Former Michigan Lacrosse Coach, John Paul, gets professional lacrosse head coaching position

Submitted by twotrueblue on December 11th, 2018 at 6:56 PM

John Paul, the first ever coach of Michigan Varsity Lacrosse, has supposedly accepted a head coaching job in the PLL, the Premier Lacrosse League. This is a new league starting in 2019 featuring the best players in the sport including names like Paul Rabil, Tom Schreiber, Kyle Harrison, Brodie Merrill, Myles Jones, and Michigan's current assistant coach, Justin Turri.

What's different about this league? It's veering from the traditional franchise model. The MLL, Major League Lacrosse, has 9 teams in cities around the US including Dallas, Denver, NYC, Boston, Columbus, Charlotte, Atlanta, Miami, and Baltimore. In the PLL's model, teams will not be bound to cities, but travel from city to city. It's similar concept to those 3v3 basketball leagues in the summer, and the $1 Million ESPN Basketball Tournament. The PLL will be holding games in 12 different cities over the course of its 14-week season.

The PLL will have six teams competing each weekend, and we know now John Paul will be one of the coaches for those teams. Good to see that he didn't give up on the sport and continued to stay involved with the sport after UM let him go last spring. Hopefully it pays off for him.

For those who don't follow lacrosse, what do you think of this touring model for professional sports? Do you think it could ever replace the current franchise model?

Comments

FauxMo

December 11th, 2018 at 7:10 PM ^

Now, I’m washing lettuce. Soon I’ll be on fries. In a year or two, I’ll be a head coach in the PLL, and that’s when the big bucks start rolling in...

Gr1mlock

December 11th, 2018 at 7:29 PM ^

Sounds similar to the old barnstorming baseball leagues back in the 20s.  Interesting idea, and a good way to drum up interest in the sport, though it could be hard to build a real team or league loyalty.  But as an attraction, would definitely be interested in going to see if they're in my town.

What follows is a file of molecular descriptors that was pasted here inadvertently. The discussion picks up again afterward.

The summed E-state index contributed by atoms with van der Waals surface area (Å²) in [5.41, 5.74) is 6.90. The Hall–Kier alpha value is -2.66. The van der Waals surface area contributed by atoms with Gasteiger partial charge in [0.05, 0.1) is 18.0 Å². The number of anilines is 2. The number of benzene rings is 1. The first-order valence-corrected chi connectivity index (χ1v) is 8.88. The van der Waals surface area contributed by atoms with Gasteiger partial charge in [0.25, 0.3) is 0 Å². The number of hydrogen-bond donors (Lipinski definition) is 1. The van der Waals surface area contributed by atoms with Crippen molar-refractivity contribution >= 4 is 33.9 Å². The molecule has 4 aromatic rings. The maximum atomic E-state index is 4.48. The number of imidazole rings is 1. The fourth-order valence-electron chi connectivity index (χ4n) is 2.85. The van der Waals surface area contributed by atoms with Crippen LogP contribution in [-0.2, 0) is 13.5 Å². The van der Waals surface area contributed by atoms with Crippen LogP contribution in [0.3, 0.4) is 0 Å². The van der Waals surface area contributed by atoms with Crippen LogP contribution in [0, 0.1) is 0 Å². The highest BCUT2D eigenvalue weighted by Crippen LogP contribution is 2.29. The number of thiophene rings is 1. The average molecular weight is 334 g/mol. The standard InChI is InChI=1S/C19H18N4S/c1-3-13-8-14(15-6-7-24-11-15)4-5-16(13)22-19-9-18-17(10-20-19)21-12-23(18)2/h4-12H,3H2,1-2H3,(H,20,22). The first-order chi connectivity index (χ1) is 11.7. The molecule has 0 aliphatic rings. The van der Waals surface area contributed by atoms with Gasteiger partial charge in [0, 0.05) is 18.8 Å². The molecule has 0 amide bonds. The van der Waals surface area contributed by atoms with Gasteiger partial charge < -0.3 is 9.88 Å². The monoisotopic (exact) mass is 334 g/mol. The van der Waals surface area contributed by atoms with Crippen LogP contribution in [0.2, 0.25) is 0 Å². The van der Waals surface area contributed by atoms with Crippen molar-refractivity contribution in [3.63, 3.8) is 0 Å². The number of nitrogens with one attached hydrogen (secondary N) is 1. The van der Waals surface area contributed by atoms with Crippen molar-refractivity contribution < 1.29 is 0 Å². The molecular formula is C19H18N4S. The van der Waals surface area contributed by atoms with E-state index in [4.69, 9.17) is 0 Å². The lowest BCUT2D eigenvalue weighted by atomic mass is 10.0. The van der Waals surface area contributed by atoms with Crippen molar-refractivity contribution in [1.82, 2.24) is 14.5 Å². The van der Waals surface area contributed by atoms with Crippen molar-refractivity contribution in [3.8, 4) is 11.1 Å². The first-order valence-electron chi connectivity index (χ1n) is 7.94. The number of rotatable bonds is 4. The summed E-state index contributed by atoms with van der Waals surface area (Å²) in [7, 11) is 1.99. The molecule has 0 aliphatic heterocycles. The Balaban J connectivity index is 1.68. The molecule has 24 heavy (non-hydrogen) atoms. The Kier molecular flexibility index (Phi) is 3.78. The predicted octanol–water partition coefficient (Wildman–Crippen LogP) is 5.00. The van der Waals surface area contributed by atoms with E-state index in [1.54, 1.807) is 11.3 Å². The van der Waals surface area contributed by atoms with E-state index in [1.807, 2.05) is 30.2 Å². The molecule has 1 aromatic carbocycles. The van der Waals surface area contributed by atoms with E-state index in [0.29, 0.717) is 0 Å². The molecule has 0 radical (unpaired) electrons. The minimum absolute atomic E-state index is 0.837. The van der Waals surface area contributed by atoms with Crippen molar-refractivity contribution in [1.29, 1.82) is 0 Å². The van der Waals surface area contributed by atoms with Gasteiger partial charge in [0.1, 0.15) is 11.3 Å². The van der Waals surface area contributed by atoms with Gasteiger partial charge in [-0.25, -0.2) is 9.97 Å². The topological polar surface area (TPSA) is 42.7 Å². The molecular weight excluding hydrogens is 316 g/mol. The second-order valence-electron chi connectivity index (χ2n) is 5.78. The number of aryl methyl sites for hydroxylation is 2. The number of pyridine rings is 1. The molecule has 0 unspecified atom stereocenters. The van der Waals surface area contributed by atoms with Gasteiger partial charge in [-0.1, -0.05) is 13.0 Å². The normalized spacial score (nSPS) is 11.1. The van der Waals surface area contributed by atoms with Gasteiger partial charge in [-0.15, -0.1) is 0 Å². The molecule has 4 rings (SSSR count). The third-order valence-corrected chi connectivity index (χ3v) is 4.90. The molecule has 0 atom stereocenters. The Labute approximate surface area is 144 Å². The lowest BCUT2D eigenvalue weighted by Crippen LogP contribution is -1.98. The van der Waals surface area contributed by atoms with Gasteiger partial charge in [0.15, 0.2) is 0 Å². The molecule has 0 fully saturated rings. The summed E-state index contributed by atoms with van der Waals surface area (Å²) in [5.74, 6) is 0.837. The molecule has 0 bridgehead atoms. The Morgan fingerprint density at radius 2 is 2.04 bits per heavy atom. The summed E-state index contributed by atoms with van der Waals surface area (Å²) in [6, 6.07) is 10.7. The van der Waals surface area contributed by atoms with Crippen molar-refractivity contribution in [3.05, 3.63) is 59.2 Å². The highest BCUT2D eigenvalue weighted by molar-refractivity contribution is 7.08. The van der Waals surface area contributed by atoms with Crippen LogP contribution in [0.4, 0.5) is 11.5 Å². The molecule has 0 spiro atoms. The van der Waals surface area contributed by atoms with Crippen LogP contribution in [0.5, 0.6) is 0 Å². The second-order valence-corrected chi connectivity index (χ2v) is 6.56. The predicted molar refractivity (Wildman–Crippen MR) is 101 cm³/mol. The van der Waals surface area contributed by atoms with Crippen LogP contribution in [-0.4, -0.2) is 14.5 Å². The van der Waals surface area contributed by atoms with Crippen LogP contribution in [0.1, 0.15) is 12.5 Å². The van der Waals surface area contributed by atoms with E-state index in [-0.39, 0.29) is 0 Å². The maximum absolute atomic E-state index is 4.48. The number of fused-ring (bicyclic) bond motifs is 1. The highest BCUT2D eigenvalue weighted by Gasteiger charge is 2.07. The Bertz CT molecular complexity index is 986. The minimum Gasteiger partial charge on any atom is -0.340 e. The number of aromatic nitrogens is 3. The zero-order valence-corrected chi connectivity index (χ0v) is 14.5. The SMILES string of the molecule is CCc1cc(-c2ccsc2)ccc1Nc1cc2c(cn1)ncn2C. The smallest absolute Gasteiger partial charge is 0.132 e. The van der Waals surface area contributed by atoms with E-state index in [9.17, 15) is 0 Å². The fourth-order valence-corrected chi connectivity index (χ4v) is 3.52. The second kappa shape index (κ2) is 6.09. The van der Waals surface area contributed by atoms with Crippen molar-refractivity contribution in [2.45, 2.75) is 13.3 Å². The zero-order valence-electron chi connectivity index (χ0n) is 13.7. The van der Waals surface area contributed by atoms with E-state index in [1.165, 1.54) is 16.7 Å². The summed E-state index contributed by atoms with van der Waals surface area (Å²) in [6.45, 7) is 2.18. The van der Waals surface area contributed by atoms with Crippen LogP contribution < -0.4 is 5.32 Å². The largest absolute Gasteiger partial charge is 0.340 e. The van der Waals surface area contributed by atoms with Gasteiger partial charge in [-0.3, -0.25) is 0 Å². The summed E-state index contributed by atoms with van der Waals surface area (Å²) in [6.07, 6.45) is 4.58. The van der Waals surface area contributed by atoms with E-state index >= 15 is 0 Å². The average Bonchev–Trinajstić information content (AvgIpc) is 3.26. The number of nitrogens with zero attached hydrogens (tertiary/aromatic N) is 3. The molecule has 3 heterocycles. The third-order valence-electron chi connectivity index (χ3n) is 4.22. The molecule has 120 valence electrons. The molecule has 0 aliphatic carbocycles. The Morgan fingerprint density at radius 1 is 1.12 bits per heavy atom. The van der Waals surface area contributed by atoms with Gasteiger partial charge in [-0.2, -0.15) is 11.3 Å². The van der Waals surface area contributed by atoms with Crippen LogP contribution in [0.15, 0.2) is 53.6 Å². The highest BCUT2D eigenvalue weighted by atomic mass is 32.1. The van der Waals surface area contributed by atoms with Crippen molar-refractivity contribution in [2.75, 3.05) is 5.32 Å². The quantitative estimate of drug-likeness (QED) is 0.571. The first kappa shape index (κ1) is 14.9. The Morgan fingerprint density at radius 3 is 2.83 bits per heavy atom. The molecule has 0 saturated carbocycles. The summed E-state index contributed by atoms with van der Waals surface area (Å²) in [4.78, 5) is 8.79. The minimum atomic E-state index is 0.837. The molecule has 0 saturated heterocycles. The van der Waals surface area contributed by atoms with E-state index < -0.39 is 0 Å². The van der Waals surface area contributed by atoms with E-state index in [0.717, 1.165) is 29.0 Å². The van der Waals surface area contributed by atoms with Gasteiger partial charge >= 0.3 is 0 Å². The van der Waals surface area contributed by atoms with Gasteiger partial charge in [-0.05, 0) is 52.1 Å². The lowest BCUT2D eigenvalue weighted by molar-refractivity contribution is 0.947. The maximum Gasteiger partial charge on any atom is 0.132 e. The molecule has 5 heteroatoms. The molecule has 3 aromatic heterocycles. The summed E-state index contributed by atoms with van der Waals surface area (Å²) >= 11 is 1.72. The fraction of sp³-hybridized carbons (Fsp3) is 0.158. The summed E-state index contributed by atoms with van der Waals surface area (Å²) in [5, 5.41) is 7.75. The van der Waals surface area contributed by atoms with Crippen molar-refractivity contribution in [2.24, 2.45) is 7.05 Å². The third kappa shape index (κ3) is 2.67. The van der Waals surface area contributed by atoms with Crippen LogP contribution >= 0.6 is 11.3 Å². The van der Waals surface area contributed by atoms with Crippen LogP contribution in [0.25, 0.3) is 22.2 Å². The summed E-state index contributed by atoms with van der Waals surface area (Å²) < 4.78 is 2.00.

mlax27

December 11th, 2018 at 7:51 PM ^

Congrats to JP.  He is a class act.  The way he supported the players and team even after he was out showed a lot of class.  I'm really happy for him.

I'm curious how this league does.  If they came to Detroit I would go see a game.  I don't think its sustainable for the sport to ever really take off as you won't develop a local fanbase. But as a way of drumming up interest and getting out to see all the (limited) fans I think it's a good short term solution. 

Vasav

December 11th, 2018 at 8:18 PM ^

In a way - WWE is a barn-storming sport. One of the advantages of team sports is they naturally have to root themselves somewhere, but for sports that don't have huge followings this is a smart way to drum up support. I think the franchise model builds a cultural loyalty but first it needs to have enough of a fanbase for that to work.

So - short term smart move. I'm sure if lax gets more popular, the MLL will be the answer.

chatster

December 11th, 2018 at 10:32 PM ^

Interesting idea.  If they decide to use a red, white and blue ball and have a three-point shot line in addition to the MLL's two-point shot line, then it'll seem somewhat like when the ABA built some strong teams in regions outside the NBA footprint in order to lead to the NBA-ABA merger.

The popularity of lacrosse has been growing at the youth and high school levels where kids who are used to playing hard-hitting and fast-paced sports during the fall and winter (football, soccer, hockey, wrestling) have given up on the slow pace of baseball and turned to lacrosse in the spring. Bringing the professional game to areas where it's not often seen can't hurt for the sport's future.

MaizeAndBlueWahoo

December 12th, 2018 at 8:56 AM ^

It works in basketball because a LOT of NBA fans are just that - NBA fans.  They glom on to superstars and have an array of jerseys from Shaq and Iverson to Steph and KD.  They may not even have a favorite team, just favorite players.  They're more interested in the names on the back of the jersey and will watch them regardless of what name is on the front.  Could be Chicago, Boston, or SuperPrimeDynastyPlayaz.

Lacrosse fans might feel the same, but there aren't enough of them to make barnstorming a big thing and attract new fans to the sport.